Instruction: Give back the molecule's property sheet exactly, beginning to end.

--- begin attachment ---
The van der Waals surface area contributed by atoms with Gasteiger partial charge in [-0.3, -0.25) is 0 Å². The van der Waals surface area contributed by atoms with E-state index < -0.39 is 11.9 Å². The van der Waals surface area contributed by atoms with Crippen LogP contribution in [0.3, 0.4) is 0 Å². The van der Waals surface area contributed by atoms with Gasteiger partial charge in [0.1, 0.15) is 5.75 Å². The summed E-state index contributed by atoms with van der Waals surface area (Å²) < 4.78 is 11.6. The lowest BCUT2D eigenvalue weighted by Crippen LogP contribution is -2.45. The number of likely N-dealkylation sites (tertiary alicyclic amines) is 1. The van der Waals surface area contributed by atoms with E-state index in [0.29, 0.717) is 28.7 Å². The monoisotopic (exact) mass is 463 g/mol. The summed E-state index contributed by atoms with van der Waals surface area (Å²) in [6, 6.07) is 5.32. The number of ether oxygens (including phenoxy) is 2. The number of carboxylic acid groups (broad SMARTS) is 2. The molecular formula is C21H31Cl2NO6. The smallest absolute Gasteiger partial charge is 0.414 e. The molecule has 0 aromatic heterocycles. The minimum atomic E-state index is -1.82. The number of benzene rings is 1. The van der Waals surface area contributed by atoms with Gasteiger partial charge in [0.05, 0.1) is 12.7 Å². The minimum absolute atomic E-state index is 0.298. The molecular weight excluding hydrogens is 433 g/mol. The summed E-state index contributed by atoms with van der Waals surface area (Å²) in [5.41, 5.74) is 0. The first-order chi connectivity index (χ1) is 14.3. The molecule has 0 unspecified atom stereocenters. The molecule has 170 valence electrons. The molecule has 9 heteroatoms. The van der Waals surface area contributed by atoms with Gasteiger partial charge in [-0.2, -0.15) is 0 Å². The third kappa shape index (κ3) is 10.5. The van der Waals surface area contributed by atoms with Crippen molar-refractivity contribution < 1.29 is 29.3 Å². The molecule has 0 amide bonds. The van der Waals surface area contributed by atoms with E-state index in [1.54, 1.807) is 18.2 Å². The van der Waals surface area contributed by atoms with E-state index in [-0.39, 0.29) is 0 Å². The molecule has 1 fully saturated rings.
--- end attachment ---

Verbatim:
The van der Waals surface area contributed by atoms with Gasteiger partial charge in [-0.3, -0.25) is 0 Å². The van der Waals surface area contributed by atoms with E-state index < -0.39 is 11.9 Å². The van der Waals surface area contributed by atoms with Crippen LogP contribution in [0.3, 0.4) is 0 Å². The van der Waals surface area contributed by atoms with Gasteiger partial charge in [0.1, 0.15) is 5.75 Å². The summed E-state index contributed by atoms with van der Waals surface area (Å²) < 4.78 is 11.6. The lowest BCUT2D eigenvalue weighted by Crippen LogP contribution is -2.45. The number of likely N-dealkylation sites (tertiary alicyclic amines) is 1. The van der Waals surface area contributed by atoms with E-state index in [0.29, 0.717) is 28.7 Å². The monoisotopic (exact) mass is 463 g/mol. The summed E-state index contributed by atoms with van der Waals surface area (Å²) in [6, 6.07) is 5.32. The number of ether oxygens (including phenoxy) is 2. The number of carboxylic acid groups (broad SMARTS) is 2. The molecular formula is C21H31Cl2NO6. The smallest absolute Gasteiger partial charge is 0.414 e. The molecule has 0 aromatic heterocycles. The minimum atomic E-state index is -1.82. The number of benzene rings is 1. The van der Waals surface area contributed by atoms with Gasteiger partial charge in [0.05, 0.1) is 12.7 Å². The minimum absolute atomic E-state index is 0.298. The molecular weight excluding hydrogens is 433 g/mol. The summed E-state index contributed by atoms with van der Waals surface area (Å²) in [5.41, 5.74) is 0. The first-order chi connectivity index (χ1) is 14.3. The molecule has 0 unspecified atom stereocenters. The molecule has 170 valence electrons. The molecule has 9 heteroatoms. The van der Waals surface area contributed by atoms with Gasteiger partial charge in [-0.2, -0.15) is 0 Å². The third kappa shape index (κ3) is 10.5. The van der Waals surface area contributed by atoms with Crippen molar-refractivity contribution < 1.29 is 29.3 Å². The molecule has 0 amide bonds. The van der Waals surface area contributed by atoms with E-state index in [1.54, 1.807) is 18.2 Å². The van der Waals surface area contributed by atoms with E-state index in [-0.39, 0.29) is 0 Å². The molecule has 1 fully saturated rings.